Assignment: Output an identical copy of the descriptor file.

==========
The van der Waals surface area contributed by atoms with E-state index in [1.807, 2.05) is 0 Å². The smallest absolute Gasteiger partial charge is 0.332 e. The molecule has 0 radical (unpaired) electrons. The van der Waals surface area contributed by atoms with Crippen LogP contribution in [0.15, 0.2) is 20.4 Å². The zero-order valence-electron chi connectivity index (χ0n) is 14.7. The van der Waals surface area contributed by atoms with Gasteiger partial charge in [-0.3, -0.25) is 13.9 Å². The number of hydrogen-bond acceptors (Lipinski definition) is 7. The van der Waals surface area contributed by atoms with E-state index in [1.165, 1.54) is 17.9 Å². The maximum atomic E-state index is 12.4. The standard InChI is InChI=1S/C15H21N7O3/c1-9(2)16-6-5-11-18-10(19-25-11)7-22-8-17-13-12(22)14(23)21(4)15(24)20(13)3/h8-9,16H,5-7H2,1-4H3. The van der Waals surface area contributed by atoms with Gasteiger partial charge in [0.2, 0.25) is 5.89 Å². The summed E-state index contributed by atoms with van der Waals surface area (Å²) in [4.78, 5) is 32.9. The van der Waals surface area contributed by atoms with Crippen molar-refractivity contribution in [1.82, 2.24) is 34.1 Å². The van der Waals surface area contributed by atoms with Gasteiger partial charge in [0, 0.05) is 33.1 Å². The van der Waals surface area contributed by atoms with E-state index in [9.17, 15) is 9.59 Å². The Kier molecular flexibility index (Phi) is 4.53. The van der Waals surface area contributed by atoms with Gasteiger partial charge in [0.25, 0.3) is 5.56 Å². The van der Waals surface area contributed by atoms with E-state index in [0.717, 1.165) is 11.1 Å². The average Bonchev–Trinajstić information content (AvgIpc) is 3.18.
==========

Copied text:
The van der Waals surface area contributed by atoms with E-state index in [1.807, 2.05) is 0 Å². The smallest absolute Gasteiger partial charge is 0.332 e. The molecule has 0 radical (unpaired) electrons. The van der Waals surface area contributed by atoms with Crippen LogP contribution in [0.15, 0.2) is 20.4 Å². The zero-order valence-electron chi connectivity index (χ0n) is 14.7. The van der Waals surface area contributed by atoms with Gasteiger partial charge in [-0.3, -0.25) is 13.9 Å². The number of hydrogen-bond acceptors (Lipinski definition) is 7. The van der Waals surface area contributed by atoms with E-state index in [1.165, 1.54) is 17.9 Å². The maximum atomic E-state index is 12.4. The standard InChI is InChI=1S/C15H21N7O3/c1-9(2)16-6-5-11-18-10(19-25-11)7-22-8-17-13-12(22)14(23)21(4)15(24)20(13)3/h8-9,16H,5-7H2,1-4H3. The van der Waals surface area contributed by atoms with Gasteiger partial charge in [0.2, 0.25) is 5.89 Å². The summed E-state index contributed by atoms with van der Waals surface area (Å²) in [4.78, 5) is 32.9. The van der Waals surface area contributed by atoms with Crippen molar-refractivity contribution in [1.82, 2.24) is 34.1 Å². The van der Waals surface area contributed by atoms with Gasteiger partial charge in [0, 0.05) is 33.1 Å². The van der Waals surface area contributed by atoms with E-state index in [9.17, 15) is 9.59 Å². The Kier molecular flexibility index (Phi) is 4.53. The van der Waals surface area contributed by atoms with Gasteiger partial charge in [0.25, 0.3) is 5.56 Å². The van der Waals surface area contributed by atoms with E-state index in [0.717, 1.165) is 11.1 Å². The average Bonchev–Trinajstić information content (AvgIpc) is 3.18.